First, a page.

The reason that this conference comes at such a useful time is highlighted by how three news stories in the UK that have been published in the past 24 hours illustrate the academic questions that we have been discussing. These stories were: the disclosure that the new head of intelligence service MI6 (yes, the James Bond one) is the subject of family photos published on Facebook by his wife [an illustration of social risk assessment as presented by Grimmelmann but also of just how pervasive ‘youth’-driven social networks are outside their core constituency!], the announcement that Phorm has lost its agreement with ISP BT to use deep packet inspection to provide contextual advertising [showing the power of privacy activism, usefully compared with the fuss on Facebook Beacon that Grimmelmann relied on so clearly, but also the unresolved issue of monetising that Barbara Navarro was very honest about], and finally the decision of the Press Complaints Commission that the Sunday Express should not have published its controversial story on the ‘Dunblane survivors’ based on publicly available Facebook profiles [the background to which can only be understood after hearing Antoni Roig’s dissection of human dignity as a fundamental right and Franck Dumortier’s analysis of decontextualisation and Facebook].

IP was on our agenda today, too, with Jane Ginsberg and Alain Strowel drawing on the ludicrous nature of some terms of use, but also going deeper into the operation of copyright in ‘web 2.0’ and how different types of use and distribution engage various aspects of the law in the US and EU. It was an important reminder that copyright is a multifaceted concept and that, where issues are unresolved, new web services highlight those issues and bring them to the forefront of legal and public debate. Questions like the definition of an intermediary, or even the narrower category of a ‘host’, do deserve full consideration, and the inconsistent approaches taken even within one jurisdiction makes it difficult to establish what the true rules are.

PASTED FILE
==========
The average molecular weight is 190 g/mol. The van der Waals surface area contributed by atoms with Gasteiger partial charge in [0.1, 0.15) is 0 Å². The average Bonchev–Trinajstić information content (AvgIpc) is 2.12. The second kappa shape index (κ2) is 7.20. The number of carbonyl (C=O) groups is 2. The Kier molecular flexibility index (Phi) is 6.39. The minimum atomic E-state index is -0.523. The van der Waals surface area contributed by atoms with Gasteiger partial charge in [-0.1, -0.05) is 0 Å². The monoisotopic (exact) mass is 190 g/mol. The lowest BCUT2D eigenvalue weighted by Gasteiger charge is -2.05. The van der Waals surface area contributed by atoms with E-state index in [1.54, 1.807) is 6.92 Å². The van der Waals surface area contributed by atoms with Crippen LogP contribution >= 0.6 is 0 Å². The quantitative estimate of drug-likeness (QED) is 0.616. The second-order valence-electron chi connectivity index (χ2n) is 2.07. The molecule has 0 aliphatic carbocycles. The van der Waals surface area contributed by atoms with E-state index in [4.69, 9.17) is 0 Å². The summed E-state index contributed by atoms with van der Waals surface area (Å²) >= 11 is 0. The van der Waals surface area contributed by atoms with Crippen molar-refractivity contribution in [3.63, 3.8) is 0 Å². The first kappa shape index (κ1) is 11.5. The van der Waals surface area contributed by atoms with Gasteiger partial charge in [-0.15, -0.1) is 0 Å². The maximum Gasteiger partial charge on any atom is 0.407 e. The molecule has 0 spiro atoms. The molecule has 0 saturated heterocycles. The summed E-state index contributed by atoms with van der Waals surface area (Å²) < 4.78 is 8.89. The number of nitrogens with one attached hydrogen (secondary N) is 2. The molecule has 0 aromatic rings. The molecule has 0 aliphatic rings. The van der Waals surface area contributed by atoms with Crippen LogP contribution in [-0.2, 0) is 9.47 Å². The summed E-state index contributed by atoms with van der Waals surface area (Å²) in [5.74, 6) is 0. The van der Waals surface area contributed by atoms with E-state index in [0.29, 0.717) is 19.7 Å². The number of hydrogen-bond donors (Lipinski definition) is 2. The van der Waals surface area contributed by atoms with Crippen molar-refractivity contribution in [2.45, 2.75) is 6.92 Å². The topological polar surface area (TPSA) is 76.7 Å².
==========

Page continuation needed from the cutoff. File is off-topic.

Some questions, then, as we move into a slightly less ‘legal’ set of presentations in day two. What will we do with these new websites, as they become established – and how will we stay safe? Are social network sites and the corporations that back them too powerful? We have seen useful academic work on search engines, and there is increasing interest in applying such analysis to our new friends in Facebook, MySpace, Twitter…and indeed, we may have reached a point where there is sufficient information and evidence to make some serious decisions on whether changes are needed (or indeed not needed) to relevant legal provisions. In earlier conferences I have attended, ‘wait and see’ has been a strong meme, but my impression of today’s discussions is that some questions, such as the terms of use debate, have reached a point where intervention will either happen and happen properly or be set aside as wholly undesirable or inappropriate. Please do follow our proceedings on day two as we try to answer (some of) these questions!